The wizard Merlin took Uther Pendragon's first-born to be raised in safety.

In time, as Merlin had foreseen, the child drew the sword from the stone and was proclaimed King of England.

Merlin was always a big-picture thinker. If he'd been a details guy, he might have noticed that the child was a girl.

Can Martha unite the land and usher in a golden age of chivalry, all while maintaining her secret identity?

King Mark is the greatest king who ever lived. Everybody loves him and wants to be just like him.

There is no knight in all of Cornwall who is stronger or more popular than King Mark.

Not any more, anyway.

All hail King Mark!



(Seriously, if you want to stay out of the dungeon, cheer louder.)

Martha's To-Do List:

  • Get Born.
  • Pull the sword from the stone.
  • Become King.
  • Fight wars.
  • Forge alliances.
  • Unite Britain.
  • Slay giants.
  • Conquer an empire.
  • Battle evil sorcery.
  • Assemble the world's greatest knights.
  • Set an example for the Round Table.
  • Become legend.

... a woman's work is never done.

Mark's To-Do List:

  • Become King.
  • Kill anyone who threatens me.
  • Kill anyone who's stronger than me.
  • Kill anyone who annoys me.
  • Utilise evil sorcery.
  • Destroy the world's greatest knights.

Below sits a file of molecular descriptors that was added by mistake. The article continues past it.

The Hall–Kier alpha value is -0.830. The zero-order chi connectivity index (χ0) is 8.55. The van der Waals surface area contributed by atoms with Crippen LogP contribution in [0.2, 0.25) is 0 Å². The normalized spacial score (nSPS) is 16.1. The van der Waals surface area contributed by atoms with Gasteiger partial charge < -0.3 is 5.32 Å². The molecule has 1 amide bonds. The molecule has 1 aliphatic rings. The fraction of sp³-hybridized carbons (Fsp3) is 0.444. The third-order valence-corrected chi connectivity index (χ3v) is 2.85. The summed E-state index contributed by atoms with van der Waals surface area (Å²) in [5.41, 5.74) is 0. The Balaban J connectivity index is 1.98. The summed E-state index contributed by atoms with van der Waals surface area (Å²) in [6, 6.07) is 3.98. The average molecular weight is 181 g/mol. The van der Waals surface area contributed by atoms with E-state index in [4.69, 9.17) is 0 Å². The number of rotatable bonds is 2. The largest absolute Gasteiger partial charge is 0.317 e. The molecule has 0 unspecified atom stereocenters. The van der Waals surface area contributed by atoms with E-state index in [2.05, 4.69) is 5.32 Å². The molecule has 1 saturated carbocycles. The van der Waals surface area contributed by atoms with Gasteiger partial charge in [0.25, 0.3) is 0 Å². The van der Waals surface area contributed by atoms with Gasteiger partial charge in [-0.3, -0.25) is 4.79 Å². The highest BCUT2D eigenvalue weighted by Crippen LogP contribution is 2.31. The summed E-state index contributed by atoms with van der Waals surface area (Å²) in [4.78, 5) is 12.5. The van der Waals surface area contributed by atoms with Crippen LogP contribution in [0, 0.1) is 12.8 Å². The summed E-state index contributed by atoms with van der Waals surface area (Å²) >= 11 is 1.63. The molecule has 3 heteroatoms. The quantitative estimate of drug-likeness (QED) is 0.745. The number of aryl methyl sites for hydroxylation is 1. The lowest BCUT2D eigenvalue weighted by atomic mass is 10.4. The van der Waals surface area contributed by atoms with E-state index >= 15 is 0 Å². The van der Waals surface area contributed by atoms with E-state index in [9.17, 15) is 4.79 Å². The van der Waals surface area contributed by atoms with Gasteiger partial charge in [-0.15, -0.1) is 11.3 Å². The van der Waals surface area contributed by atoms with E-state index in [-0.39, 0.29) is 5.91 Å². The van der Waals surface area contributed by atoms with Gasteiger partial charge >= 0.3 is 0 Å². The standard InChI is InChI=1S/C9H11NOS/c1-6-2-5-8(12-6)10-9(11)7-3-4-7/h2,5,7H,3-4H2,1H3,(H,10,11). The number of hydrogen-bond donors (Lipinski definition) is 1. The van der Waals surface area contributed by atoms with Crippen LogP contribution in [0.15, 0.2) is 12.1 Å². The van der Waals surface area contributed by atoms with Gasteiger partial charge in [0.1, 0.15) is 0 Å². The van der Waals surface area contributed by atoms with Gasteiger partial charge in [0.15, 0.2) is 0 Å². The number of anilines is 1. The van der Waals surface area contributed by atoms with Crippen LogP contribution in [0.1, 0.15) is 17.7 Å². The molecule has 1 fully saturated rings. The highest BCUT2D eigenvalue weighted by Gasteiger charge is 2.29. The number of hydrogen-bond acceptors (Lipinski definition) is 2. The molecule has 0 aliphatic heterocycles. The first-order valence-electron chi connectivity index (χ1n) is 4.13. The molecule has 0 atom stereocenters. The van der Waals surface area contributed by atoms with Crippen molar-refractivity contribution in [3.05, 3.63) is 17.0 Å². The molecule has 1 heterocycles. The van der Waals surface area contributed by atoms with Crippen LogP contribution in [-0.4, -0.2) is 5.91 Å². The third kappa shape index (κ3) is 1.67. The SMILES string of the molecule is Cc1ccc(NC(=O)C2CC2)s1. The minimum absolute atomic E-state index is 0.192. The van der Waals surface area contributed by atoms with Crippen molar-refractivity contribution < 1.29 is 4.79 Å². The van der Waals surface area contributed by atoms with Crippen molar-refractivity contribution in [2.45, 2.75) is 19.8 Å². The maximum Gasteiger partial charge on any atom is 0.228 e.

• Undermine and betray the Round Table.

... a tyrant's work is never done.


Study Notes:

I take no responsibility for your grades if you chose to read this comic instead of the original text, nor if you read both and happen to find this version more memorable ;)
But for extra credit, I thought it might be interesting to catalogue the major divergences of the two. Some of these I’ve mentioned in the comments of individual pages, in a pretty ad-hoc manner. Sometimes it’s not even about changing the details but distilling the story, combining related events into one chapter and separating things that are unrelated but just happen to occur together. I’d like to think I’ve given each chapter a pretty clear and distinct focus.
If nothing else, maybe you can learn from my mistakes so your adaptations of classic literature won’t suffer the same problems.
I should also point out that the version of the text I'm using is based on the Winchester manuscript rather than the standard version as printed by Caxton. Though the differences are relatively minor, I just find this variant more interesting. Chapter 6, for example would have been much shorter otherwise.
I’d recommend reading each chapter of the comic in full before looking at its notes, since they are, by nature, spoilerific.

  • Okay, lets start with the fact that Arthur is a boy in Malory’s version of the story. duh.
  • Also, Uther’s undercover mission is a little different. For starters, he’s not alone: Merlin and Ulf are disguised as Sir Jordanus and Sir Brastias, two of the duke’s knights. In fact, the whole thing was Merlin’s idea. Makes you wonder if Jordanus also had a hot wife. And it’s just a one-night stand, even if it’s a three-knight stand.
  • As soon as Uther marries Igrayne, the first thing he does is get rid of her children in classic evil-step-parent style. Morgan is sent away to boarding school at a nunnery, while Morgause and Elayne (a third sister who’s never mentioned again) are old enough to be married off. It didn’t seem important at the time, but it would have been so much simper if I’d followed the original story here.